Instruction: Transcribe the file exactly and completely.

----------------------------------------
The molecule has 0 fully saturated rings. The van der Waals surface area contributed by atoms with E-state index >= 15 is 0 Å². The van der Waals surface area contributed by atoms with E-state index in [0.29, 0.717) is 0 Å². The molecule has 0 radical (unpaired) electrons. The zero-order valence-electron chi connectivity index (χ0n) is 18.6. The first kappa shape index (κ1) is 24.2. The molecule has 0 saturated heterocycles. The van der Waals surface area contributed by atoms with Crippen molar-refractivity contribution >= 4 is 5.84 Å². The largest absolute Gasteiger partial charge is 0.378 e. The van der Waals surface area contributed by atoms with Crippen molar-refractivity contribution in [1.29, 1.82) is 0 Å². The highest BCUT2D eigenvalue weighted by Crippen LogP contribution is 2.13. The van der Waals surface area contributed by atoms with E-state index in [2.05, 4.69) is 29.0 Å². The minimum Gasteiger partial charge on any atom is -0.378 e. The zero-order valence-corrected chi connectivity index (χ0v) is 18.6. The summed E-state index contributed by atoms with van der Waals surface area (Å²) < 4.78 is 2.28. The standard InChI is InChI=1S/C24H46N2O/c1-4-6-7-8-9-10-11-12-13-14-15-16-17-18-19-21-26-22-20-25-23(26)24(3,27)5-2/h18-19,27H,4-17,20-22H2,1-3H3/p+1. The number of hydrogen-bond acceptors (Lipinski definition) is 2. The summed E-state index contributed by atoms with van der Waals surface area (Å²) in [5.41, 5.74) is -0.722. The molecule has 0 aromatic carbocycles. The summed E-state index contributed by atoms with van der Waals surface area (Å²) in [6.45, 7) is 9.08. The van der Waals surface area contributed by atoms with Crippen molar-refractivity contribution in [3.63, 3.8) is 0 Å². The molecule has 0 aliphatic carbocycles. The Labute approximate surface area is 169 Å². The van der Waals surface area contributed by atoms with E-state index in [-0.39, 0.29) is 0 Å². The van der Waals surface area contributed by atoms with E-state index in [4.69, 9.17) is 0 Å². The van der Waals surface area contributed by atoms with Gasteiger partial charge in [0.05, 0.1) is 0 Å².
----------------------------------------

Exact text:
The molecule has 0 fully saturated rings. The van der Waals surface area contributed by atoms with E-state index >= 15 is 0 Å². The van der Waals surface area contributed by atoms with E-state index in [0.29, 0.717) is 0 Å². The molecule has 0 radical (unpaired) electrons. The zero-order valence-electron chi connectivity index (χ0n) is 18.6. The first kappa shape index (κ1) is 24.2. The molecule has 0 saturated heterocycles. The van der Waals surface area contributed by atoms with Crippen molar-refractivity contribution >= 4 is 5.84 Å². The largest absolute Gasteiger partial charge is 0.378 e. The van der Waals surface area contributed by atoms with Crippen molar-refractivity contribution in [1.29, 1.82) is 0 Å². The highest BCUT2D eigenvalue weighted by Crippen LogP contribution is 2.13. The van der Waals surface area contributed by atoms with E-state index in [2.05, 4.69) is 29.0 Å². The minimum Gasteiger partial charge on any atom is -0.378 e. The zero-order valence-corrected chi connectivity index (χ0v) is 18.6. The summed E-state index contributed by atoms with van der Waals surface area (Å²) < 4.78 is 2.28. The standard InChI is InChI=1S/C24H46N2O/c1-4-6-7-8-9-10-11-12-13-14-15-16-17-18-19-21-26-22-20-25-23(26)24(3,27)5-2/h18-19,27H,4-17,20-22H2,1-3H3/p+1. The number of hydrogen-bond acceptors (Lipinski definition) is 2. The summed E-state index contributed by atoms with van der Waals surface area (Å²) in [5.41, 5.74) is -0.722. The molecule has 0 aromatic carbocycles. The summed E-state index contributed by atoms with van der Waals surface area (Å²) in [6.45, 7) is 9.08. The van der Waals surface area contributed by atoms with Crippen molar-refractivity contribution in [3.63, 3.8) is 0 Å². The molecule has 0 aliphatic carbocycles. The Labute approximate surface area is 169 Å². The van der Waals surface area contributed by atoms with E-state index in [-0.39, 0.29) is 0 Å². The van der Waals surface area contributed by atoms with E-state index in [4.69, 9.17) is 0 Å². The van der Waals surface area contributed by atoms with Gasteiger partial charge in [0.05, 0.1) is 0 Å².